――Like you’re trying too hard to get noticed (lol).
Y: Yeah, and that’s something I definitely don’t want. So while there are parts where the greasing comes in and where it drops for a transition, there are also times when the main melody would stand out more, or the guitar would sound more appealing if just one more note of transition gets included.
――In terms of sound, is the slightly distorted vibe we get from the songs, including SCARECROW, something that is always there?
Y: That’s right. There’s basically always some sort of distortion. As to exactly how distorted, that’s something we decide on with the tech people, but our band does a lot of loops too, so to make it obvious [to listeners] the bass is also distorted, we have to make it sound incredibly distorted. Otherwise it wouldn’t sound like it is at all. That’s why I often get told that “this sounds normal” even when something is in fact distorted (lol).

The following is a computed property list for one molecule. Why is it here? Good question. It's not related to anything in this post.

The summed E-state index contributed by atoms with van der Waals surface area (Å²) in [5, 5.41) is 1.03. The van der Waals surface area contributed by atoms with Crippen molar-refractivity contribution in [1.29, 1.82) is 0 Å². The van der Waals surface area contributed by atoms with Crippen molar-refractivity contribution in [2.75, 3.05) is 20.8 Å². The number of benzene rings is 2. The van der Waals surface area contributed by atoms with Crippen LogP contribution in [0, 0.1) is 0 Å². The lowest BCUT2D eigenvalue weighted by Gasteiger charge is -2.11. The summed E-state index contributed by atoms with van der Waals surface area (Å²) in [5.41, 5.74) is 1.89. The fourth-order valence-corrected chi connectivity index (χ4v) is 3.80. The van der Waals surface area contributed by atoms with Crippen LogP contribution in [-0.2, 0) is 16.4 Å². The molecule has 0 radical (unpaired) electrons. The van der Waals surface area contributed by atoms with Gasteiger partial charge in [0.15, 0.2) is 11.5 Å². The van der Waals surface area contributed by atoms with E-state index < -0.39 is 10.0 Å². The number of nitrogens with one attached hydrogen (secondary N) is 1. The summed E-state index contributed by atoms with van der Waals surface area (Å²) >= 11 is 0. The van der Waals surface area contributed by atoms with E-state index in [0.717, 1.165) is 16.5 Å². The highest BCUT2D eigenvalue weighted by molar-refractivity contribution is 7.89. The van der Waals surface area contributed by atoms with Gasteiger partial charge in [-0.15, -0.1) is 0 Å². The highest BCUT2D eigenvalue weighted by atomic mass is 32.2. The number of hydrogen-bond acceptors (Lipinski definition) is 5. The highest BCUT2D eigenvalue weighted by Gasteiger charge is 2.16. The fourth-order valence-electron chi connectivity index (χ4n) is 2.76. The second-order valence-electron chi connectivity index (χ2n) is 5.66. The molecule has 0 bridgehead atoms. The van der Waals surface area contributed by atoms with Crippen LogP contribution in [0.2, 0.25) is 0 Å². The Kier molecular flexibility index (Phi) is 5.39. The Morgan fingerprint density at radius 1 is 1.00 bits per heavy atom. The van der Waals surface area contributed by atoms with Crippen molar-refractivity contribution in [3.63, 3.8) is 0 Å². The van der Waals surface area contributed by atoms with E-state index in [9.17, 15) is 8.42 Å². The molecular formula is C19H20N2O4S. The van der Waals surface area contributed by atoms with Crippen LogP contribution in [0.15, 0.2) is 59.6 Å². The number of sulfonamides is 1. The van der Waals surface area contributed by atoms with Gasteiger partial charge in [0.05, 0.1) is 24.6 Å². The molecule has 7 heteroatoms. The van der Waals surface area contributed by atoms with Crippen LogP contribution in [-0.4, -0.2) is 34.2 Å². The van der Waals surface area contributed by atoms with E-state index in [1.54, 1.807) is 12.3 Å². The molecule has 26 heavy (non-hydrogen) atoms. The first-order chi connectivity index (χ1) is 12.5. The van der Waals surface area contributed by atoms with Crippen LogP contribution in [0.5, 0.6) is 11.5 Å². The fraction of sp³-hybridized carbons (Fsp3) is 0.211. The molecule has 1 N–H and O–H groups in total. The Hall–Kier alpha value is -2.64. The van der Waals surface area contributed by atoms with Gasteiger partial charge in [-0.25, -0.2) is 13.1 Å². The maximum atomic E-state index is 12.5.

――How do you do it?
Y: It depends on the situation. Even if I bring in the distortion using an amp, there’s a variety of equipment we use like the ampeg and so on. And even after distortion using the amp, tech and the engineers would do all sorts of effects processing on the sound too. In live concerts, I use Music Man amps and the effector I use is either SOURCE AUDIO or one of the tones from ZOOM’s MS-60B.
――Boogie Woogie has a rather distorted sound but it reminds me of Unison Riff and the guitars sound like that of 70s rock music.